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Al-Ahbash and Wahhabiyya: Interpretations of Islam Author(s): Mustafa Kabha and Haggai Erlich Reviewed work(s): Source:

Al-Ahbash and Wahhabiyya: Interpretations of Islam Author(s): Mustafa Kabha and Haggai Erlich Reviewed work(s):

Source: International Journal of Middle East Studies, Vol. 38, No. 4 (Nov., 2006), pp. 519-538

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Int.J. MiddleEast Stud.38 (2006), 519-538. Printed in the UnitedStates of America DOI: 10.1017.S0020743806384024

Mustafa Kabha and Haggai Erlich

AL-AHBASH AND WAHHABIYYA:

INTERPRETATIONS OF ISLAM

Islamis a universal religion andculture.Scholarswho tendto focus on Islamin specific

societies may overlook connections that, over the centuries, were important in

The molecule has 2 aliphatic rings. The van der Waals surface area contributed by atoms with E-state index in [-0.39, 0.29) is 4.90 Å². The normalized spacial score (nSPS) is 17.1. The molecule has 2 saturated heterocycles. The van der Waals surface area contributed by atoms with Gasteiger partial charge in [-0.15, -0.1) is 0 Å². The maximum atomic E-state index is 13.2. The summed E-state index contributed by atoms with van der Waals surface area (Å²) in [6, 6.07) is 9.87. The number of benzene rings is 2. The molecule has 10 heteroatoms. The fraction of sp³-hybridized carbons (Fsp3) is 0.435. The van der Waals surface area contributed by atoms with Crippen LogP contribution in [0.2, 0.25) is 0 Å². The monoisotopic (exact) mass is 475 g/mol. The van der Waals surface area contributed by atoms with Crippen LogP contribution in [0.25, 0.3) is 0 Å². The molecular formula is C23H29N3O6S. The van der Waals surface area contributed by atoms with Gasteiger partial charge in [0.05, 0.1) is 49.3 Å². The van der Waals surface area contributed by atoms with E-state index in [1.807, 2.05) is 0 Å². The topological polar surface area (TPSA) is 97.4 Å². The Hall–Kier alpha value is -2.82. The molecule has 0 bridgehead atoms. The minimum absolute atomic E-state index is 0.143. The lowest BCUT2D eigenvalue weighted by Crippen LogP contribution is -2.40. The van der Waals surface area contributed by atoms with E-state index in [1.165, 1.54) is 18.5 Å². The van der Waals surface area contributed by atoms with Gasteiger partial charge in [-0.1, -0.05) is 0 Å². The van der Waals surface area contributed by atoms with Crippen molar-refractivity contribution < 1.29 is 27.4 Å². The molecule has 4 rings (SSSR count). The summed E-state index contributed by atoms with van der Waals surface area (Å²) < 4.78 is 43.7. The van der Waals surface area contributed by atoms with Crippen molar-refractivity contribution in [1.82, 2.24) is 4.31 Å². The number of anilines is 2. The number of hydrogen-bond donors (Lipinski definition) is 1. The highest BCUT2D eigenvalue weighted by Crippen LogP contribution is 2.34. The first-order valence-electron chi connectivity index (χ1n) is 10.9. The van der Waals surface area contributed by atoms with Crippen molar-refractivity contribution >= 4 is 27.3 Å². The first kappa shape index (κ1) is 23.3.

various Islamic intercultural dialogs. One case in point is the role of Ethiopia in the history of Islam. Although situatednext door to the cradle of Islam, Ethiopia conve- niently has been perceivedby many Westernhistoriansof the Arab Middle East as an African"Christian island," andas largely irrelevant.In practice,however, the Christian- dominated empire has remained meaningful to all Muslims from Islam's inception. It has also been the home of Islamic communitiesthatmaintainedconstantcontact with theMiddleEast. Indeed, one of the side aspects of the resurgence of political Islamsince the 1970s is the emergence in Lebanonof the "TheAssociation of Islamic Philanthropic Projects"' (Jam'iyyat al-Mashari' al-Khayriyyaal-Islamiyya), better known as "The Ethiopians," al-Ahbash.Its leader came to Beirutfrom Ethiopia with a ratherflexible interpretation of Islam, whichrevolvedaround political coexistence with Christians.Al- Ahbash of Lebanon expanded to become arguably the leading factorin the local Sunni community.They opened brancheson all continentsand spread their interpretation of Islam to many Islamic as well as non-Islamic countries. This article is an attempt to relate some of the Middle Eastern-Ethiopian Islamic history as the background to an analysis of a significant issue on today's all-Islamic agenda. It aimsto present theAhbash history,beliefs, and rivalry with the Wahhabiyyabeginning in the mid-1980s. It does so by addressingconceptual,political, and theological aspects, which had been developed against the background of Ethiopia as a land of Islamic-Christian dialogue, and their collision with respective aspects developed in the Wahhabi kingdom of the Saudis. The contemporaryinner-Islamic,Ahbash-Wahhabiyyaconceptualrivalry turnedin the 1990s into a verbalwar conductedin traditional ways, as well as by means of modern channelsof Internet exchanges and polemics. Theirdebate goes to the heartof Islam's major dilemmas as it attractsattentionand drawsactive participation from all over the world. One protagonist, the Wahhabiyya, needs no introduction.After more than two and a half centuries of spearheading Sunni fundamentalism, the Wahhabiyyamay be